The writing of the first draft of House was pure magic and could only be compared to the state of being in love, love at first sight or what the French so beautifully call coup de foudre. My characters, the novel, and I were one – and inseparable. I did my daily tasks, went to work, lectured, wrote academic papers – more or less on automatic – only so I could wait until the morning and write again. Alas, this erotic attachment had to end and the so called crafting of the novel began. I guess I can compare this to ‘working on the relationship’ after the erotic enchantment weakens.

I found it challenging, as this part was more about controlling the text than listening to the text. It was not about how the text wanted to be anymore but how it could be to fulfil its promise as an unusual, philosophical and beautiful novel about sexual desire and where it can take us. Ours was not a mystical union anymore; it was damn hard work. But I got up dutifully every morning and worked on it. And now, I think the crafting is finished too.

But is a novel ever finished?

I sent a copy to a literary agent in New York and Sydney-based agent. The New York agent had hoped for something more erotic but liked the general idea which, she believed, needed more work.  She gave me a few pointers and I re-wrote the first two chapters (and she was right – the novel is much better now). I wrote to the Sydney agent and ask her not to read the previous version of my novel and read the corrected one instead. (I hope literary agents are used to the madness of writers when the quality of the work is at stake).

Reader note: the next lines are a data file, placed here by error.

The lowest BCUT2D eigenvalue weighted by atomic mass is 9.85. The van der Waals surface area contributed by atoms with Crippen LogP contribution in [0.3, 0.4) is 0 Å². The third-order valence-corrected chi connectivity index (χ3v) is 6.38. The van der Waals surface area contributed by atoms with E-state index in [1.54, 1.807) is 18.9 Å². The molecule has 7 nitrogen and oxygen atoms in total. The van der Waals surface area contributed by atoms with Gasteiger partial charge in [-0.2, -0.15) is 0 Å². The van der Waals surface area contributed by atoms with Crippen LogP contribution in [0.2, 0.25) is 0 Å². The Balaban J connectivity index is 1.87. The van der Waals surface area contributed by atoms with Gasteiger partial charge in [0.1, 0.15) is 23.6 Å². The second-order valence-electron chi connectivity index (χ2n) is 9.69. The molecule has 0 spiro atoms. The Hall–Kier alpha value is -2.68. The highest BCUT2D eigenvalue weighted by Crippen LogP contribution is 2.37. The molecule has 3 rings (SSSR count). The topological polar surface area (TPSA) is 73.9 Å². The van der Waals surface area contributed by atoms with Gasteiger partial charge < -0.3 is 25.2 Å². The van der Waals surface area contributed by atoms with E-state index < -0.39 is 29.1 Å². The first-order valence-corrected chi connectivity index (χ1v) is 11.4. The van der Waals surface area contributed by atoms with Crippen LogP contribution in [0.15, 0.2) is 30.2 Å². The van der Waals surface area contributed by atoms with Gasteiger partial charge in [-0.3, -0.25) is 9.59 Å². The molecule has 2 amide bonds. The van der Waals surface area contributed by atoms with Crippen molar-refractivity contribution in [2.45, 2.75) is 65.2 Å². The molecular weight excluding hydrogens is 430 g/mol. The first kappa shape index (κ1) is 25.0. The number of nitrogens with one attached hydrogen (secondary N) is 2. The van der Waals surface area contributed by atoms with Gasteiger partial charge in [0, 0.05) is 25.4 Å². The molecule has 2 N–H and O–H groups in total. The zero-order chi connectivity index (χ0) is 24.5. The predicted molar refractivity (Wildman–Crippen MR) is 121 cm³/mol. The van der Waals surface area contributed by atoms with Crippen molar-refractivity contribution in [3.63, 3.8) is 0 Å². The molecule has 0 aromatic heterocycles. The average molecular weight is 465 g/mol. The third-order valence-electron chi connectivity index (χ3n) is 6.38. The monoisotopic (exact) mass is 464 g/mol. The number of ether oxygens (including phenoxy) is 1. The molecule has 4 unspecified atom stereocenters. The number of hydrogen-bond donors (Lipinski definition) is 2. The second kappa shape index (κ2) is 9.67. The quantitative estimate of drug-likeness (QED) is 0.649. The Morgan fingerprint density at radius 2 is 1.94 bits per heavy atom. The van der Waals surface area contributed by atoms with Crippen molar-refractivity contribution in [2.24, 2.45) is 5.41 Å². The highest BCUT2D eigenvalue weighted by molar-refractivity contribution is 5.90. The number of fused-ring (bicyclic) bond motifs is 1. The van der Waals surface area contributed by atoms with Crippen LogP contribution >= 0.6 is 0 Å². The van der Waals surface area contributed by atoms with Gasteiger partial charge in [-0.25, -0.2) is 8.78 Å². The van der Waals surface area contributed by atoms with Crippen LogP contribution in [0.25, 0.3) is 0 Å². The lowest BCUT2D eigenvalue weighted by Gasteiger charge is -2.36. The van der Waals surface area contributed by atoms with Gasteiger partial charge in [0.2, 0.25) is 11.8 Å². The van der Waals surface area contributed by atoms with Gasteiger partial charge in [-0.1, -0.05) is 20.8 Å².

Recently, I also sent the novel off for a literary competition; if successful the novel will have input from a literary editor who will work with me on it again. And as I am writing these very words, I have made small re-writes to chapter 15, and I might also smooth parts of chapter 3. This is how it has been for me: from dreamy ideas, from persistent characters to romantic meetings at dawn; from the hard work of crafting to harassing agents and publishers until they see the beauty and wisdom that is there.

What can I say? You have to believe in yourself and, if not in yourself, then in the quiet persistence of the ideas and characters that want to be known. You owe it to them.

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3 Responses to On the Writing of a Novel

  1. Pingback: Weekend Edition – Midwest Humor, Writing & Moleskin Art | lesly lyn

  2. Joanna says:

    Thank you for the link – definitely a connection here 🙂

  3. Pingback: Weekend Edition – Midwest Humor, Writing & Moleskin Art